President Hugo Chavez—perhaps more than any other Latin American politician—sought to build bridges with the Caribbean, to unite two regions which have so much in common, but for far too long remained divided by the entrenched legacies of colonialism. While many other articles have turned to focus on the economic consequences his death might potentially bring to the Caribbean, a remembrance of all that he had done both for and with the region seems more fitting.
Since his election in 1999, Chavez always thought in terms of the Latin and Caribbean region as a whole—instead of divided nation states. While the links between Cuba and Venezuela are more readily apparent and obvious, it was not long before Chavez began to forge deep and meaningful relationships with the English and Kreyol speaking Caribbean. By 2009, the Bolivarian Alliance for the Americas (ALBA), which originally consisted of Venezuela and Cuba, had expanded to include the Caribbean islands of Antigua, Dominica, and St. Vincent.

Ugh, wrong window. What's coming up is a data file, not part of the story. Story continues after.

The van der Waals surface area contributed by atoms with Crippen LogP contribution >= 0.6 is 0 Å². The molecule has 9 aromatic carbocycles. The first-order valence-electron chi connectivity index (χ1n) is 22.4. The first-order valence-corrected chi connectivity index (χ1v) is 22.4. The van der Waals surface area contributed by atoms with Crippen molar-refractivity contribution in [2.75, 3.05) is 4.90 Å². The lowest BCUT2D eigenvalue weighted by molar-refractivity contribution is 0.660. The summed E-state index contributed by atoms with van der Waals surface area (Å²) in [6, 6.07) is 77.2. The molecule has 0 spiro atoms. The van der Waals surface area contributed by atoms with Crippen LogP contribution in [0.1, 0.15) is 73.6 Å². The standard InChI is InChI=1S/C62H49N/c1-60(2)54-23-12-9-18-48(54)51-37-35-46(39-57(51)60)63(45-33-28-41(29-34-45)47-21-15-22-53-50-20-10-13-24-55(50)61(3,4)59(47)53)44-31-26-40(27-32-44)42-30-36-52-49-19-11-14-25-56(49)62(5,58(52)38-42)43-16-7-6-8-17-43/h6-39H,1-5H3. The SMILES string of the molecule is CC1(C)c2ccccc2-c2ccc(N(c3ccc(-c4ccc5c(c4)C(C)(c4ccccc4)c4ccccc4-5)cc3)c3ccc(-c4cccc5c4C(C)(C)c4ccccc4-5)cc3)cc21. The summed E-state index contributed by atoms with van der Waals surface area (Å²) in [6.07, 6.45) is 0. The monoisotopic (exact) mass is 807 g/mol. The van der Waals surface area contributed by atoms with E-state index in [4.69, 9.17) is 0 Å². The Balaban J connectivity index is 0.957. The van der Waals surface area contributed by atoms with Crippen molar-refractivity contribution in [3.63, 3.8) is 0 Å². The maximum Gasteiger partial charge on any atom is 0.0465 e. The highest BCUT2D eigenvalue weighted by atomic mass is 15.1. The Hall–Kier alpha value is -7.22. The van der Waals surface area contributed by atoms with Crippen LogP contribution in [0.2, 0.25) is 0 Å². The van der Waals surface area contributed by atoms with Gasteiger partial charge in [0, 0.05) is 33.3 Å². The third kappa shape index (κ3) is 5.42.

This regional alliance is committed to an agenda of poverty eradication, sustainable development, and social justice founded upon the values of co-operation, equality, and solidarity. Furthermore, the regional integration promoted by ALBA importantly stresses policy flexibility, fair trade, and recognition of the unique circumstances faced by the many small Caribbean economies.
Petro-Caribe—an alliance which allows Caribbean nations to purchase oil from Venezuela in a preferential agreement, has proved to be a lifeline for many cash-strapped governments. It even allowed for the Caribbean nations to pay for their oil purchases with agricultural produce if they chose. The oil can be paid for over a 25-year period, at a 1% interest rate, and at the time of writing 18 Caribbean and Central American nations had signed on to the initiative. David Jessop, the Director of the Caribbean Council stated that “If it were not for the energy lifeline that it [Venezuela] has provided to every Caribbean nation other than Trinidad and Barbados, much of the region would by now be in economic free fall.”